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ISOBEL CAMPBELL & MARK LANEGAN:: Sunday at Devil Dirt (Album Review)

They may be duet partners, but Isobel Campbell and Mark Lanegan occupy different plains of existence. On the duo’s second collection of stark, thematically archetypal blues and folk songs, Lanegan plays the role of doomed man, shuffling from one calamity to the next, hopeless and heartbroken. The former Screaming Trees front man is a hair less hoarse than Tom Waits, but he has the same hobo’s heart and air of romantic resignation.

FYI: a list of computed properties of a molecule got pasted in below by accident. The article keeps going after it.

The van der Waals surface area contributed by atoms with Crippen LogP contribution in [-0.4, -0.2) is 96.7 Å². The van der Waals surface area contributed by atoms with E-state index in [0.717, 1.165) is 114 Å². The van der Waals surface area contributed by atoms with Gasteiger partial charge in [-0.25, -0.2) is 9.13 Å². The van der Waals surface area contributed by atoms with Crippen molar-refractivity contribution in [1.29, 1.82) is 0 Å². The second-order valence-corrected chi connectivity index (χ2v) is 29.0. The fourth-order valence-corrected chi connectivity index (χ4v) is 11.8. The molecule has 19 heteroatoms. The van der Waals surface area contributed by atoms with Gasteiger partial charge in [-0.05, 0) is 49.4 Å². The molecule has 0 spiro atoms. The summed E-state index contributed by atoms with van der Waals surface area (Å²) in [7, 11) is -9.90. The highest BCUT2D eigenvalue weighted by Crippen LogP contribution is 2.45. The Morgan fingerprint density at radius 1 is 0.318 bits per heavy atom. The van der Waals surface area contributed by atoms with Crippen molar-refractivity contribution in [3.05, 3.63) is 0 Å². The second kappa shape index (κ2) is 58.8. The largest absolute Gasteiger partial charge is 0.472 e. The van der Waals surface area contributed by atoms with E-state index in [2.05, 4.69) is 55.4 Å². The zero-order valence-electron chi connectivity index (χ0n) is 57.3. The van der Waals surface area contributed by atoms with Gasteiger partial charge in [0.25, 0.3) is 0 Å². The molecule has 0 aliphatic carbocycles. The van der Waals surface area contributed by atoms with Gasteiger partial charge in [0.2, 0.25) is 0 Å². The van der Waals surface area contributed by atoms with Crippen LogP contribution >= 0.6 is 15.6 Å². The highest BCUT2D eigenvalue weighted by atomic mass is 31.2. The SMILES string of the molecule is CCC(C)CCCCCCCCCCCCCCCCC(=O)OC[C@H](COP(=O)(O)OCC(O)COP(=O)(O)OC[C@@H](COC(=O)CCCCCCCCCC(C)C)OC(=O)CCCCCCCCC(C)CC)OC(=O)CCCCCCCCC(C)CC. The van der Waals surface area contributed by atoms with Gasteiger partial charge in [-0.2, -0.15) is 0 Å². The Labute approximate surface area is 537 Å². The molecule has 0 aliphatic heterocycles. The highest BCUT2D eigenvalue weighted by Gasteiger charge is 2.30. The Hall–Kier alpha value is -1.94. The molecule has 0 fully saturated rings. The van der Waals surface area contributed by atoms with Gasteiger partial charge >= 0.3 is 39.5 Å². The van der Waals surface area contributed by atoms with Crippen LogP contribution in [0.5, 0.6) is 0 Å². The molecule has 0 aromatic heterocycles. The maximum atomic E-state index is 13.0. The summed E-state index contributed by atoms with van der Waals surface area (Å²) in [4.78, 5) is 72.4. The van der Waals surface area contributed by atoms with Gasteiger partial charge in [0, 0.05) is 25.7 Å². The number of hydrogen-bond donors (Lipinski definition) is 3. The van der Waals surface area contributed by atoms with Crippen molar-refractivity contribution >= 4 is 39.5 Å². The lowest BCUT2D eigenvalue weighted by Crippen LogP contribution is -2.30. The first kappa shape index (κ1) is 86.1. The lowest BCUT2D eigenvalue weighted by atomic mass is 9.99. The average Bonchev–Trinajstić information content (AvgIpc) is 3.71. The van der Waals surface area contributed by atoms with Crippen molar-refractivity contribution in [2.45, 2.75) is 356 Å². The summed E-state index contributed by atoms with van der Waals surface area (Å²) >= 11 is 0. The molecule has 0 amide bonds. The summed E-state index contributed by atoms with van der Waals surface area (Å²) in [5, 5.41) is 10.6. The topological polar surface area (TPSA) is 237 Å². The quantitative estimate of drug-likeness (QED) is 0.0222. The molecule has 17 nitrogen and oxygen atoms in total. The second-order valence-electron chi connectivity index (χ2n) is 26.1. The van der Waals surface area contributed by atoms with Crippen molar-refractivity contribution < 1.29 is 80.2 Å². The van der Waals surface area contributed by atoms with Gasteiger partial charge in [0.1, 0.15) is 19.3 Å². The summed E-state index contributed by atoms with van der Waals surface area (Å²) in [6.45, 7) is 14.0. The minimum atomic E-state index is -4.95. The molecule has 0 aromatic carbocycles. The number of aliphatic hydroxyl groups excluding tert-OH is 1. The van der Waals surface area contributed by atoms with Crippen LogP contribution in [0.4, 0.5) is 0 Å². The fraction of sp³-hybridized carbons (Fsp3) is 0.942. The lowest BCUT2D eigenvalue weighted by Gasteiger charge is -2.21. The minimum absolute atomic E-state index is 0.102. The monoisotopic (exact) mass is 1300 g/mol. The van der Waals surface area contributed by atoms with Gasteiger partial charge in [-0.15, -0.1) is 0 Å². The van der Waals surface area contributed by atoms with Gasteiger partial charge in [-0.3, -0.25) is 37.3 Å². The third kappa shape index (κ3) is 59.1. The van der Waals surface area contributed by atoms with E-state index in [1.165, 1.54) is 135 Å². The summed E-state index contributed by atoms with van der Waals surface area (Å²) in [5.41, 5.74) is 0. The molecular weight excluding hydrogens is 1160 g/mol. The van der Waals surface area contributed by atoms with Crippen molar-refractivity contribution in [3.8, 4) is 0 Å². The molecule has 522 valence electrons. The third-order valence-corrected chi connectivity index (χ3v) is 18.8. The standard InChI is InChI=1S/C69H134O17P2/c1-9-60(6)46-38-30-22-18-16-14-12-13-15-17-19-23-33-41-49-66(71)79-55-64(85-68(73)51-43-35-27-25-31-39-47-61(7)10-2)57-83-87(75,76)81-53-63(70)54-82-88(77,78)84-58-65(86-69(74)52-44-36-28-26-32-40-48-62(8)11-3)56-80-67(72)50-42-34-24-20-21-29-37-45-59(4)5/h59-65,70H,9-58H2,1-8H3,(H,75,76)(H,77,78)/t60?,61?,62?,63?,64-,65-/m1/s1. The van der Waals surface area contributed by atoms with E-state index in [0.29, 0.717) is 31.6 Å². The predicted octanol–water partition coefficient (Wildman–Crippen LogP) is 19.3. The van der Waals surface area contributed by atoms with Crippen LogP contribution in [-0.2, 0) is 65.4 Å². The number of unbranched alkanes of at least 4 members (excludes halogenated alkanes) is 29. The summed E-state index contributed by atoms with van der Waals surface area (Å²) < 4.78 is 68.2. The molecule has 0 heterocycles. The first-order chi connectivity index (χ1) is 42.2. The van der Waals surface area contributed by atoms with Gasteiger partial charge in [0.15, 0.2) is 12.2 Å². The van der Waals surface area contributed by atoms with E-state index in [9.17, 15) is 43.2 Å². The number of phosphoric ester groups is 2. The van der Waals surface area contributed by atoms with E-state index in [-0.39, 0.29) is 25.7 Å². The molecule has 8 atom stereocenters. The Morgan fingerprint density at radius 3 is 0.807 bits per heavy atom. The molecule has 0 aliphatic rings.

Campbell, meanwhile, is the angel on his shoulder — a breathy voice that, by echoing his woes, eases his mind. The Scottish singer and former Belle and Sebastian member wrote or co-wrote all but one of the 12 tunes, and as with her previous collaboration with Lanegan, she proves that even pretty girls think ugly thoughts.

She’s in love with the mythology of early American music, and her songs reference fire, rivers, and wayfaring ships — clichés she handles with care, if limited imagination. For his part, Lanegan burrows into the material, too committed to the album’s mood to worry much about melody.

Though world-weary tone is about all some songs have to offer — “The Raven” and “Salvation” are more style than substance — much of the album wears its pain like stylish black duds. Lanegan and Campbell are different creatures, but they have the same concept of cool.
(- Kenneth Partridge)